Thinking Flowers? Thursday

Are you Thinking Flowers? today?

Red Clover

Red Clover

Lauren saw these Red Clover in a field in Alnmouth Northumberland and was stunned by their magenta colour; so loud amoungst the subtle country colours!

Red Clover (Trifolium pratense) is native to Europe, and we’d be surprised if you hadn’t seen this around over the summer. Pratense is actually the Latin for “found in meadows”, so, no surprises there.

Usually accompanied by a drowsy bumble bee or two, red clover springs up everywhere. Amelia remembers being told by a friend at school that she too could drink the honey out of clover if she sucked at the pink petals! It seemed quite sensible at the time…

Red Clover is commonly used as a nitrogen fixer, to increase soil fertility. It is traditionally used in treating skin problems, as well as hot flushes and night sweats during the menopause as it helps the body to balance oestrogen.

These uses date back to the middle ages, when it was seen as a symbol of protection and good luck. The Romans, Ancient Greeks and Celts even revered it!

Do you have any sunny, summer memories of red clover? Have you ever used red clover to alleviate itchy skin, or rashes? Share your #flowerthoughts with us in the comments and on Twitter!

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Welcome to Thinking Flowers Thursday

We’d like to welcome you to the first of many Thinking Flowers Thursdays, where we invite you to share your flower thoughts with us. So much of what makes flowers important are how we feel about them, what we use them for, and how we want to make other people feel. So, what are you thinking? Leave us your thoughts in the comments below!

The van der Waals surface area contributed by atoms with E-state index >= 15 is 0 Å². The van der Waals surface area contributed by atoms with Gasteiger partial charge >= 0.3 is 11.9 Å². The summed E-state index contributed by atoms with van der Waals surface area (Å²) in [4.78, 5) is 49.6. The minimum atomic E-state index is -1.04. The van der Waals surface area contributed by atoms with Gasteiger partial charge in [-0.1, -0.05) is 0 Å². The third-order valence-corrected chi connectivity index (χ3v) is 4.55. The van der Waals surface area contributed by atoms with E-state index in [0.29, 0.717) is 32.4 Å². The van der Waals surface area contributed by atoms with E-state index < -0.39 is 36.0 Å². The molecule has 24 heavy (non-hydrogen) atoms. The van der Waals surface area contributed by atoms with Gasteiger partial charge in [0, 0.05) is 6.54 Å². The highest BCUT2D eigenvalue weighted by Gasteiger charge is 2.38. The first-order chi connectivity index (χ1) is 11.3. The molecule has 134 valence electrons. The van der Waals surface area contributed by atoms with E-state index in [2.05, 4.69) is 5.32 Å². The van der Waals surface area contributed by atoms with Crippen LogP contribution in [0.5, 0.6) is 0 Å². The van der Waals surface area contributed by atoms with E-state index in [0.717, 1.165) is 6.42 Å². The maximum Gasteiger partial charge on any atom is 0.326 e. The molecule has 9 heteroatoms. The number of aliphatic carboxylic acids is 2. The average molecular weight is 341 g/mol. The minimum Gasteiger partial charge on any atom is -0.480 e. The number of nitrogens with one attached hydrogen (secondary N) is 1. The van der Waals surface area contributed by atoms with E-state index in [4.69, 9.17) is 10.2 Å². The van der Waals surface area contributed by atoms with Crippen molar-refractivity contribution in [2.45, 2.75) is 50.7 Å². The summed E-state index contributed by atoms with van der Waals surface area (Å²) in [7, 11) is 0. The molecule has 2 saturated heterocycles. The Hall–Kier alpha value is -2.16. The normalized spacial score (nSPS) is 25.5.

Yesterday, Thinking Flowers met at the Queen Elizabeth Hall roof garden to enjoy what sunshine there was, and to see the flowers, of course.

white flowering nettles at the southbank

Hands touching a white flowering nettle

This is Lamium album, a white dead nettle, which looks like a stinging nettle, but is completely safe to touch. It can also be used medicinally: “…as a gargle for sore throats and inflamed gums, and as a compress for wounds, haemorrhoids, eczema and burns.” Amazing what dangerous looking plants can do when we learn how to use them.

Milk Thistle

Milk Thistle flower

Milk Thistle is another dangerous looking but very helpful plant. The seeds of Silybum marianum contain silymarin which is used in treating liver disorders.

Hands holding a calendula

Hands holding a calendula amongst many calendulas

Calendula is a beautiful, edible flower, often used in salads or as a replacement for saffron. It can also be used to soothe skin inflammations. In the language of flowers, Calendula means sorrow or sympathy, and who wouldn’t be cheered up by receiving some of these colourful blooms on a sorrowful day?

Have we got you Thinking Flowers yet? How do you feel today? What flowers would you most like to have in a great big bunch on your desk, or at home? Are there memories associated with these flowers? Share your thoughts in the comments section below! We’ll also be tweeting out flower thoughts using the hashtag #flowerthoughts.

(You can now follow Thinking Flowers’ adventures on Instagram! Our username is thinkingflowers and we hope you’ll join us in the digital world.)